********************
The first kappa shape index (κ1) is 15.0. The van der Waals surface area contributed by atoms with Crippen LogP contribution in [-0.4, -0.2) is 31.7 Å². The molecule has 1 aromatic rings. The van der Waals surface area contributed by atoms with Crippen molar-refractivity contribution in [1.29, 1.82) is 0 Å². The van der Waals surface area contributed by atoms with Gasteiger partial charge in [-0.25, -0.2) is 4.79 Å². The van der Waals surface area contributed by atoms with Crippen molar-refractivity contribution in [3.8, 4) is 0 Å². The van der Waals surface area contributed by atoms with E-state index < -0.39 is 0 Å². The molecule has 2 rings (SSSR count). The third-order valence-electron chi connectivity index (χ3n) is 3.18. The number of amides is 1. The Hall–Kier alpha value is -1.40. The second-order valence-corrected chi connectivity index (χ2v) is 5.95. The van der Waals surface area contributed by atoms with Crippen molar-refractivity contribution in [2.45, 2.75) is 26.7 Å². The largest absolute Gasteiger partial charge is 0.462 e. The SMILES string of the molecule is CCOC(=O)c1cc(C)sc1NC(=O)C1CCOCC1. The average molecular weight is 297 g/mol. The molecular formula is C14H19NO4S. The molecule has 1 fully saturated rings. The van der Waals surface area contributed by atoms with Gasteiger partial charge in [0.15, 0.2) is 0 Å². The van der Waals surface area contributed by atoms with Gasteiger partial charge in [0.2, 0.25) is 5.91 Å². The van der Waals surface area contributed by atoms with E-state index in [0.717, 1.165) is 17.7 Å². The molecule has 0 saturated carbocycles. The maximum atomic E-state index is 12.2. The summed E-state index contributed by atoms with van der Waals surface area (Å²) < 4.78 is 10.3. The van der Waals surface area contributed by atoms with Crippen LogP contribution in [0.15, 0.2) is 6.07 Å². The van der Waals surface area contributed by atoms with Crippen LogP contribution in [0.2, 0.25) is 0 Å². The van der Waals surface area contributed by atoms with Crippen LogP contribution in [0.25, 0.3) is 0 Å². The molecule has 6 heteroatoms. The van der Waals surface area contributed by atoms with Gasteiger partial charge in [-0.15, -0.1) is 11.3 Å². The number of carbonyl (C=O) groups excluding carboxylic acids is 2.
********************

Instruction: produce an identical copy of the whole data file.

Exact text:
The first kappa shape index (κ1) is 15.0. The van der Waals surface area contributed by atoms with Crippen LogP contribution in [-0.4, -0.2) is 31.7 Å². The molecule has 1 aromatic rings. The van der Waals surface area contributed by atoms with Crippen molar-refractivity contribution in [1.29, 1.82) is 0 Å². The van der Waals surface area contributed by atoms with Gasteiger partial charge in [-0.25, -0.2) is 4.79 Å². The van der Waals surface area contributed by atoms with Crippen molar-refractivity contribution in [3.8, 4) is 0 Å². The van der Waals surface area contributed by atoms with E-state index < -0.39 is 0 Å². The molecule has 2 rings (SSSR count). The third-order valence-electron chi connectivity index (χ3n) is 3.18. The number of amides is 1. The Hall–Kier alpha value is -1.40. The second-order valence-corrected chi connectivity index (χ2v) is 5.95. The van der Waals surface area contributed by atoms with Crippen molar-refractivity contribution in [2.45, 2.75) is 26.7 Å². The largest absolute Gasteiger partial charge is 0.462 e. The SMILES string of the molecule is CCOC(=O)c1cc(C)sc1NC(=O)C1CCOCC1. The average molecular weight is 297 g/mol. The molecular formula is C14H19NO4S. The molecule has 1 fully saturated rings. The van der Waals surface area contributed by atoms with Gasteiger partial charge in [0.15, 0.2) is 0 Å². The van der Waals surface area contributed by atoms with Gasteiger partial charge in [0.2, 0.25) is 5.91 Å². The van der Waals surface area contributed by atoms with E-state index in [0.717, 1.165) is 17.7 Å². The molecule has 0 saturated carbocycles. The maximum atomic E-state index is 12.2. The summed E-state index contributed by atoms with van der Waals surface area (Å²) < 4.78 is 10.3. The van der Waals surface area contributed by atoms with Crippen LogP contribution in [0.15, 0.2) is 6.07 Å². The van der Waals surface area contributed by atoms with Crippen LogP contribution in [0.2, 0.25) is 0 Å². The van der Waals surface area contributed by atoms with Crippen LogP contribution in [0.25, 0.3) is 0 Å². The molecule has 6 heteroatoms. The van der Waals surface area contributed by atoms with Gasteiger partial charge in [-0.15, -0.1) is 11.3 Å². The number of carbonyl (C=O) groups excluding carboxylic acids is 2.